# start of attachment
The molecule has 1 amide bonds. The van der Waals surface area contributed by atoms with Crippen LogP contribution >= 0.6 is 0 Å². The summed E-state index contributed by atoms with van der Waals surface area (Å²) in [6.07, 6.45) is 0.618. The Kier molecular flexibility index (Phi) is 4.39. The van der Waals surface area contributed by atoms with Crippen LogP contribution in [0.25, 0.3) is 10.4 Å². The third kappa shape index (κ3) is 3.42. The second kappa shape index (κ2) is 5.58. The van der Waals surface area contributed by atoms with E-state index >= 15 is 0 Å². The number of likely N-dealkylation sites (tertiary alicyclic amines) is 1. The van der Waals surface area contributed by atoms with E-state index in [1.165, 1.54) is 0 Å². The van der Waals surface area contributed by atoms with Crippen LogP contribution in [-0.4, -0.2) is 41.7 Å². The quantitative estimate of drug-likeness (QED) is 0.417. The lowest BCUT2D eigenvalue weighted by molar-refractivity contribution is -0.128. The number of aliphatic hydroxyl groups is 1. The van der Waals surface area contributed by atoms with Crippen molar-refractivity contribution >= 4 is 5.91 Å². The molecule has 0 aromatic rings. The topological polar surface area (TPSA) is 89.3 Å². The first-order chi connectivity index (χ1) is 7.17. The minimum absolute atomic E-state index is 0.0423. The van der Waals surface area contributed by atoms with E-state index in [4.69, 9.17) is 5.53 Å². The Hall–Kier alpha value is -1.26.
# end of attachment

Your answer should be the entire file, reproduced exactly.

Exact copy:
The molecule has 1 amide bonds. The van der Waals surface area contributed by atoms with Crippen LogP contribution >= 0.6 is 0 Å². The summed E-state index contributed by atoms with van der Waals surface area (Å²) in [6.07, 6.45) is 0.618. The Kier molecular flexibility index (Phi) is 4.39. The van der Waals surface area contributed by atoms with Crippen LogP contribution in [0.25, 0.3) is 10.4 Å². The third kappa shape index (κ3) is 3.42. The second kappa shape index (κ2) is 5.58. The van der Waals surface area contributed by atoms with E-state index >= 15 is 0 Å². The number of likely N-dealkylation sites (tertiary alicyclic amines) is 1. The van der Waals surface area contributed by atoms with E-state index in [1.165, 1.54) is 0 Å². The van der Waals surface area contributed by atoms with Crippen LogP contribution in [-0.4, -0.2) is 41.7 Å². The quantitative estimate of drug-likeness (QED) is 0.417. The lowest BCUT2D eigenvalue weighted by molar-refractivity contribution is -0.128. The number of aliphatic hydroxyl groups is 1. The van der Waals surface area contributed by atoms with Crippen molar-refractivity contribution >= 4 is 5.91 Å². The molecule has 0 aromatic rings. The topological polar surface area (TPSA) is 89.3 Å². The first-order chi connectivity index (χ1) is 7.17. The minimum absolute atomic E-state index is 0.0423. The van der Waals surface area contributed by atoms with E-state index in [4.69, 9.17) is 5.53 Å². The Hall–Kier alpha value is -1.26.